(l-r) ICEY members Emma DiLavore, Hannah Kasak-Gliboff, Clarisse Gamblin, Lukas Cavar, Nicholas Ford, Hans Kelson, Katherine Tilghman, and Tamar Moss. Photo by M. Elizabeth Hershey



As a leader of Bloomington’s Interfaith Community of Environmentalist Youth (ICEY), Tamar Moss, 17, believes climate change is her generation’s most important issue. Her co-leader, Hannah Kasak- Gliboff, concurs. “The longer we hold off on addressing climate change, the worse the damage will be,” says Kasak-Gliboff, also 17.

ICEY began in 2012 in response to a call-out by the adult-led group, Earth Care. ICEY uses education and action to reduce humanity’s negative impact on climate. Members have come from Monroe County middle and high schools and from Congregation Beth Shalom, the Islamic Center of Bloomington, the Unitarian Universalist Church of Bloomington, St. Paul Catholic Center, St. Mark’s United Methodist Church, and Trinity Episcopal Church.

ICEY has helped caulk and insulate dozens of homes, helped educate people using Bloomington’s EnergyMobile (a Toyota Prius V hybrid stocked with weatherization and efficiency materials, information on utility rebates, and other items), and protested the Dakota Access Pipeline. On Martin Luther King Jr. Day 2016, the group led a two-day Youth Empowering Sustainability (YES!) Conference in Indianapolis, teaching 50 teenagers from nine other Indiana youth groups how to weatherize houses, lobby legislators, and promote sustainable food. A group from Muncie replicated the conference in its area.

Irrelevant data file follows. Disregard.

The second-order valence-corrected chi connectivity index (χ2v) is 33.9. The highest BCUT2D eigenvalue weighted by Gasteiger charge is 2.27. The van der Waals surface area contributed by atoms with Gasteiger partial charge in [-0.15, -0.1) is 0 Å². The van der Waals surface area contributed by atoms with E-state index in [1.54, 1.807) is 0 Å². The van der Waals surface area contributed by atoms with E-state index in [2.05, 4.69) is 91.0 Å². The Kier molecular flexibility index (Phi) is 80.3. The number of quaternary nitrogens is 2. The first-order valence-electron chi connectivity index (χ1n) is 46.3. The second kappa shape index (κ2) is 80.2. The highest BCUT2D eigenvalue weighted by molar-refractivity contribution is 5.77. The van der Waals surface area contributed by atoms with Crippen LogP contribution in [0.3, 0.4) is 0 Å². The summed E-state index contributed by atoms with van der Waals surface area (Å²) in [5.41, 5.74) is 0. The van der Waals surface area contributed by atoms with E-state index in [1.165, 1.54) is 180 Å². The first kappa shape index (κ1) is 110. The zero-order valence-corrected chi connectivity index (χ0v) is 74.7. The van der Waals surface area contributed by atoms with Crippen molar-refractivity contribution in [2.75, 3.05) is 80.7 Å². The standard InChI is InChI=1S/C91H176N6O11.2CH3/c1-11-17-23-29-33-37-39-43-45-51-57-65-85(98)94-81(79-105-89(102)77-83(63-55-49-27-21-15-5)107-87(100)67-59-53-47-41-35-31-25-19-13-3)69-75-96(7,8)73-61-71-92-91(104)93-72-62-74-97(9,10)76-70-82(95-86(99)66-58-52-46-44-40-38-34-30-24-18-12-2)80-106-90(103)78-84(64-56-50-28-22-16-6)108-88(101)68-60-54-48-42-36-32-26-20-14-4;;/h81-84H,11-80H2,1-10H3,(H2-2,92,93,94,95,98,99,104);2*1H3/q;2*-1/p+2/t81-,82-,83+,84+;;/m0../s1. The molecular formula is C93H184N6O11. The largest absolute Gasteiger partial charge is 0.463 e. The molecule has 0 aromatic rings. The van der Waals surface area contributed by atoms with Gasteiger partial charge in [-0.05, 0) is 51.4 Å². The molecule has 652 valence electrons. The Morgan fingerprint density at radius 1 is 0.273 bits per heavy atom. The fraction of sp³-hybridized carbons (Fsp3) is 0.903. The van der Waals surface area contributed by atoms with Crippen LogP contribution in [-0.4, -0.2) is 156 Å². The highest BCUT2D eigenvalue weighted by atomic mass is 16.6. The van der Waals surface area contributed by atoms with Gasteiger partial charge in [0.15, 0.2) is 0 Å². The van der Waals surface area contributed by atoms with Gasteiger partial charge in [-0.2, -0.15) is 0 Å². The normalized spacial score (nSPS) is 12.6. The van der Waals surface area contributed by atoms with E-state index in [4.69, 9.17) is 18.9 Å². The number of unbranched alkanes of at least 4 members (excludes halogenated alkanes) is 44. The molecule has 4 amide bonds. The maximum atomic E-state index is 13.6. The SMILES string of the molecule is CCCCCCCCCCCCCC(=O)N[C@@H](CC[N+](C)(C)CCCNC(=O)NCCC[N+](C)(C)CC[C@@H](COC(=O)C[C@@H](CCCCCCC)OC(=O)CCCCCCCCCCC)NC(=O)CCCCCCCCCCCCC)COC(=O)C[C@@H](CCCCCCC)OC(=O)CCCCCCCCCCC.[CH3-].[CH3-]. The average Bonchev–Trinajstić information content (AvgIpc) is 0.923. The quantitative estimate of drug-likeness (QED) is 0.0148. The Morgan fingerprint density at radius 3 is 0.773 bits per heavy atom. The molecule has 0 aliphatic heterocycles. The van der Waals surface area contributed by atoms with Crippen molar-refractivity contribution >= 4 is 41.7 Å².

Making legislative change is also part of the group’s strategy. Members learned lobbying tactics at the 2015 Friends Committee on National Legislation spring lobby weekend. “You have to have a piece of legislation in mind and be specific,” Kasak-Gliboff says.

The group lobbied federal legislators for the Prepare Act, which calls for investment in preparation for hurricanes and tornadoes exacerbated by climate change, and the Portman-Shaheen Energy Efficiency Bill, which would save money while reducing greenhouse gas emissions. “I learned how accessible our government officials are,” Moss says. “That’s a great thing about democracy.”

This summer, the group held forums with SIREN (Solar Indiana Renewable Energy Network) in the Elm Heights and Bryan Park neighborhoods. “We went door to door talking to people about how easy it is and how much money they can save by going solar as a group,” Moss says. ICEY secured commitments from homeowners to triple the number of solar-powered homes in the neighborhoods from 20 to 60.

To learn more, visit iceybloomington.org or the ICEY Facebook page.